Updated: Feb 7, 2022
As we continue to navigate the disruptions brought by COVID-19, Singapore is expected to move along an upwards trajectory thanks to opportunities brought about by Industry 4.0 and digital innovation. It’s no longer a luxury of choice for companies or individuals to be oriented towards the digital space. Read on to understand how you can better equip yourselves in this era of digital disruption.
As we anticipate the customary (albeit postponed and socially distanced) National Day Parade (NDP 2021) celebration, it’s always humbling to ground ourselves with the values that have guided our journey in the past 56 years.
The Nation is Built Through Its People
Our late founding father of modern Singapore — first Prime Minister Lee Kuan Yew — understood if we relied solely on trade and manufacturing, our economic growth would be stunted. With his foresight, Lee Kuan Yew recognised that in the long run, developing Singapore’s human resources was the way to go.
We went from a trading port to an era of labour-intensive factories, and now an economy focused on skills and knowledge. Key sectors currently include manufacturing, health sciences and environmental and water technology. Our citizens received quality education with an emphasis on engineering and science, nudging them towards meeting our skilled labour needs.
Government organisations were also established to lead and nurture science and research efforts. In the past three decades, six masterplans have been devised — each mapping out five-year paths Singapore would take for research and development (R&D) — to build a conducive environment that enables research.
Singapore’s Approach Towards Development
Our focus on science and technology (S&T), R&D and innovation strengthened our position as a country with a highly skilled workforce and a knowledge-based economy. Relying largely on research and innovation to create urban solutions has also served as ways for us to live sustainably and compensate for our limited resources.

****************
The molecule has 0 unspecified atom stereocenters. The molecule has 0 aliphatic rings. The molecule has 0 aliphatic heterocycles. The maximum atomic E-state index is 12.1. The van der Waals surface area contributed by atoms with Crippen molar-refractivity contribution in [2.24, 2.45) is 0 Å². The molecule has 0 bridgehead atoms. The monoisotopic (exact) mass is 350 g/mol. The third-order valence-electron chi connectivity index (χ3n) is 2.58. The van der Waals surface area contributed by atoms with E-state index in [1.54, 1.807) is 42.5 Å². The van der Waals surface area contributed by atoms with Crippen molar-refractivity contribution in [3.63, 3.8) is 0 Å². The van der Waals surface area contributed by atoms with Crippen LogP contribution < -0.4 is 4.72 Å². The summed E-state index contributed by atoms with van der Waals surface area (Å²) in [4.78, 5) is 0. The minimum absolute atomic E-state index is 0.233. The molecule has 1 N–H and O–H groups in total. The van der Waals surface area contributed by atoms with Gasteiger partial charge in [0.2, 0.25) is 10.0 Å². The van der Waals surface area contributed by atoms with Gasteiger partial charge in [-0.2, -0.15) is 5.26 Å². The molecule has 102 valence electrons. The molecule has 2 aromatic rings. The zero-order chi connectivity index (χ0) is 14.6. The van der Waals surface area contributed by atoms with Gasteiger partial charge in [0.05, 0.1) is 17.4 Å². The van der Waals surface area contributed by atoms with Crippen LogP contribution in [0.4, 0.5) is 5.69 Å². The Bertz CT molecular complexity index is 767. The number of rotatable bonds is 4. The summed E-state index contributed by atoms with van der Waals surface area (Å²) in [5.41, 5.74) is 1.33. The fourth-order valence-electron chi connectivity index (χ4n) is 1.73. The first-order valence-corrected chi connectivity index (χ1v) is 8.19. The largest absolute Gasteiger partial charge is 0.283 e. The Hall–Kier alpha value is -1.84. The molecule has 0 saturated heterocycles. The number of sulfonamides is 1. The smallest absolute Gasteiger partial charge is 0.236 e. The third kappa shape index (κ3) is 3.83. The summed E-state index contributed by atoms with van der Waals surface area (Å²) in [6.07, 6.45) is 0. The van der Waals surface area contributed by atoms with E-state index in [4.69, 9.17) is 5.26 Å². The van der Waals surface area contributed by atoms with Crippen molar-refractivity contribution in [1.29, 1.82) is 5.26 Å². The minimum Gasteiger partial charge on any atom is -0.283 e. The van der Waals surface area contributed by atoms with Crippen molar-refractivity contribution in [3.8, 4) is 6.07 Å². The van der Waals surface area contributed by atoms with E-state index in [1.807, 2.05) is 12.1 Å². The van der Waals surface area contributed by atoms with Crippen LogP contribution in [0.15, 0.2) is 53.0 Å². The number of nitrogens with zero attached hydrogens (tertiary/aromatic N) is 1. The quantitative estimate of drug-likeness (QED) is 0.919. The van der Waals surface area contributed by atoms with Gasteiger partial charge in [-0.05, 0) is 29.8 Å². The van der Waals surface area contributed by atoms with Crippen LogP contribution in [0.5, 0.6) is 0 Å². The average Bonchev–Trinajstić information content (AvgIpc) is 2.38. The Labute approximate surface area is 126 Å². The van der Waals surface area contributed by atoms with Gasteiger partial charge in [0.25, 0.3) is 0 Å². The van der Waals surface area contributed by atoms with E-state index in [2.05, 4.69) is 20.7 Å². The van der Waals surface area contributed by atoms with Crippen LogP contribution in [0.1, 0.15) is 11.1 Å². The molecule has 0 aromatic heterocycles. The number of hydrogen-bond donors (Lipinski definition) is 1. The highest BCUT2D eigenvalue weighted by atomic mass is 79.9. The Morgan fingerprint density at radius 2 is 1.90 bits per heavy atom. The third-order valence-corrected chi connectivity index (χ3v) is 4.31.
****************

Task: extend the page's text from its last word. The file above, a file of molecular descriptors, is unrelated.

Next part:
On top of embracing innovation, our business-friendly environment further encourages global companies to channel resources here. They can tap into our skilled workforce and networks, making Singapore a strategic choice for them to sink their roots, with many setting up regional Asia-Pacific (APAC) headquarters here.
From having close to nothing as we gained independence, we’ve developed and changed rapidly to become what we are today. The dreams our founders had for Singapore became reality with elaborate planning and foresight. But most importantly, it came to fruition with the willingness to adapt and make changes.
What is a Knowledge-based Economy
Following the Organisation for Economic Co-operation and Development’s (OECD) definition, a “knowledge-based economy” is increasingly dependent on knowledge, information and high skill. All this information should also be accessible to both businesses and the public.